UK’s Green Homes: The Future of Housing

16 Apr 2020

UK

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    Unchecked climate change is one of the most disruptive socioeconomic forces threatening to upturn the way we live our lives.

    Real estate is transforming to meet upcoming challenges, and this presents an opportunity for forward-looking investors to future proof their portfolio.

    JLL is a global leader in real estate management and consultancy services and a long-running proponent of investing in sustainable buildings. It hosted a webinar on April 9 to shed more light on investing in green, sustainable homes.

     

    Energy efficiency standards for homes

    According to Kimberley Markiewicz, senior analyst at JLL’s UK Living Research team, energy demand from households in the UK account for 30% of the country’s total energy use.

    “Due to the environmental impact of homes, and considering climate change and our finite resources, many governments around the world have passed legislation to mitigate the impact of climate change going forward,” she says.

     

    In the UK, this comes from the government’s commitment to ambitious energy efficiency standards for all residential homes, as well as net zero standards within the next 30 years. A net zero building is one that produces an equal amount of energy that it consumes over the course of a period.

    “In order to meet this target, all new residential buildings must operate at net zero by 2030, and the government is pushing to ensure that all existing homes become net zero by 2050 in the country,” says Markiewicz. She adds that rental laws will also be gradually tightened so that only the most energy efficient homes will be allowed to be rented out.

     

    Reaping the benefits today

    For investors, the benefits of capitalising on green homes don’t have to be reaped in 30 years, but instead can be realised in the short-term due to changing demands from tenants.

    According to Markiewicz, about 63% of surveyed would-be home buyers want to purchase a more environmentally friendly home, and 82% of this group say that they are willing to pay more to own one.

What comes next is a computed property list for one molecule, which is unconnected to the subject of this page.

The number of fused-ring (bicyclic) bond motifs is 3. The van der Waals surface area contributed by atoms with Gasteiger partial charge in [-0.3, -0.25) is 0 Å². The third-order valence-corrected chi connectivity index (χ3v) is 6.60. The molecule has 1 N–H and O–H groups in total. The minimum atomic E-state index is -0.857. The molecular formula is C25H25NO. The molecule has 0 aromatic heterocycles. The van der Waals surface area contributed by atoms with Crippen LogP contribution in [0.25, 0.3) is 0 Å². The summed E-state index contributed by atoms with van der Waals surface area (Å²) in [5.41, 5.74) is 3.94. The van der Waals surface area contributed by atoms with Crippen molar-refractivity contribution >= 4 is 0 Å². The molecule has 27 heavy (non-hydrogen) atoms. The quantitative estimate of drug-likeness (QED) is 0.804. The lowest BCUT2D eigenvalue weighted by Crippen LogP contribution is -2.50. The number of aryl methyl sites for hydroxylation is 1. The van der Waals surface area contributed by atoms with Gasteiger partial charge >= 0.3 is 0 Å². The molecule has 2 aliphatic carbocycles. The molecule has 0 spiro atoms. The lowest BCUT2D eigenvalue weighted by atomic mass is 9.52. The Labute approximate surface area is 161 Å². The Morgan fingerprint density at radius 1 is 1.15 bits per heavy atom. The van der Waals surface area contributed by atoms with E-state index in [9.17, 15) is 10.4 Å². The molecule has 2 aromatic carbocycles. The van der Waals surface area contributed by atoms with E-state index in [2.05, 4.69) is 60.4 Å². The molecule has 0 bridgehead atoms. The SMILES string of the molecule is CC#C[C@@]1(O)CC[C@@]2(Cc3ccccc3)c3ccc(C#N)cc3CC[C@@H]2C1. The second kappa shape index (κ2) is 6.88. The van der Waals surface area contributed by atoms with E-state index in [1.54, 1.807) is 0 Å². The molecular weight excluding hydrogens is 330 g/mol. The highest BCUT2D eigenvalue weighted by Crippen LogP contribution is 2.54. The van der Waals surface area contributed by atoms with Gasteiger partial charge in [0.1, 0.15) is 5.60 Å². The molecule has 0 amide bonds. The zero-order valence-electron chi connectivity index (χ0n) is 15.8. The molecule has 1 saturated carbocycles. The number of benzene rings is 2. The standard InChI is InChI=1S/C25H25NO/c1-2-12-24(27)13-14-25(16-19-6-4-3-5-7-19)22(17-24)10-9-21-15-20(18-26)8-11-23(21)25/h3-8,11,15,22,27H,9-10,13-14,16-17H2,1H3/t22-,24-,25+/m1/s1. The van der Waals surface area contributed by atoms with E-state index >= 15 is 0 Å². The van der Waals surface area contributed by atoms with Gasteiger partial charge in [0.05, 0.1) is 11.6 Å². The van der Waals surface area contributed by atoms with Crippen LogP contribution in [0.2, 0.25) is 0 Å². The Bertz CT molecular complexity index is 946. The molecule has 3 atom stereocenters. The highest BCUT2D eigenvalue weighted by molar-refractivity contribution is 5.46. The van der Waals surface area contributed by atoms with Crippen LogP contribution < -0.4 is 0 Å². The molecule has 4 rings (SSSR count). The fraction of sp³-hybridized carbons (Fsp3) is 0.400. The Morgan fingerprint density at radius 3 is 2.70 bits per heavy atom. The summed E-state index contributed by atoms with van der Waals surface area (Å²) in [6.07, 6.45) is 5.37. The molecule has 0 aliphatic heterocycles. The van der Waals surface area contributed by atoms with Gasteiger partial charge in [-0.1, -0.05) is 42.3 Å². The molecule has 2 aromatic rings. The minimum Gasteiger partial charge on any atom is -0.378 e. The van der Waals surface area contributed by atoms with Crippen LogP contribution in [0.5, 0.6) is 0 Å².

‘’The resale value of green homes is also higher than conventionally constructed ones. Real estate studies in Texas in the USA found that homes built to the state’s Leadership in Energy and Environmental Design standards were worth up to 8% more than the resale price of an average home in the state’’, says Markiewicz.

    She also says that tenant retention is higher in sustainably built homes compared to those not built to such standards. An increasing number of tenants prioritise factors such as air quality, ample daylight, thermal comfort, sustainable materials, and other health and wellness factors when they make purchase or renting decisions.

    “Studies show that houses which do not exhibit these factors tend to see their values drop by up to 15% in the UK, since more than half of new home buyers and renters consider air quality when deciding where to live,” she says.

     

    Future proof your investments

    Investing in green homes can be one way to future proof property investments.

    Among new residential projects, buyers are more willing to pay more for access to a home with more natural light, clean air, and green spaces, says Markiewicz.

    “It is the differentiator in the market for newer properties, as older properties would often need extensive redesign to incorporate many sustainable key elements, such as biophilic design – including the use of natural materials in the build, and amenities such as green roofs,” she says.

    As sustainable technologies become the norm in the residential sector, it will become easier to incorporate newer technologies into purpose built green homes, resulting in lower costs in the long run.

    “Buying a home now that is already built with future energy efficiency targets in mind will save a lot of expensive investment in the future,” says Markiewicz.

     

    King’s Road Park by St William, Berkeley Group

    In London, the newest residential project that incorporates the latest sustainability features is King’s Road Park, a prime residential development by St William part of the Berkeley Group.

    The last part and of the Fulham Riverside Regeneration Area in south-west London, the residential development in Zone 2 is in a highly sought-after address, just 60m from the King’s Road well connected to business and leisure spots in London.

     

     

    Some of the sustainability features that have been incorporated into the project include green roofs to increase biodiversity across the rejuvenated scheme, photo-voltaic window panels to reduce the levels of electricity demand, and rainwater harvesting to recycle water for use in irrigating the landscaping around the homes.

    In addition, the development will offer parking to those homes that qualify as well as offering electric vehicle charging lots in anticipation for the rising numbers of electric car vehicles in the city, and future proofing the development for investors and owners.

    The project launched last summer in August 2019 with more than 140 homes sold so far with a balanced even mix of owner-occupiers and investors who have bought their apartments off-plan.

    Contact JLL Residential to organise your private virtual viewing with St William part of the Berkeley Group (click here to contact JLL)

     

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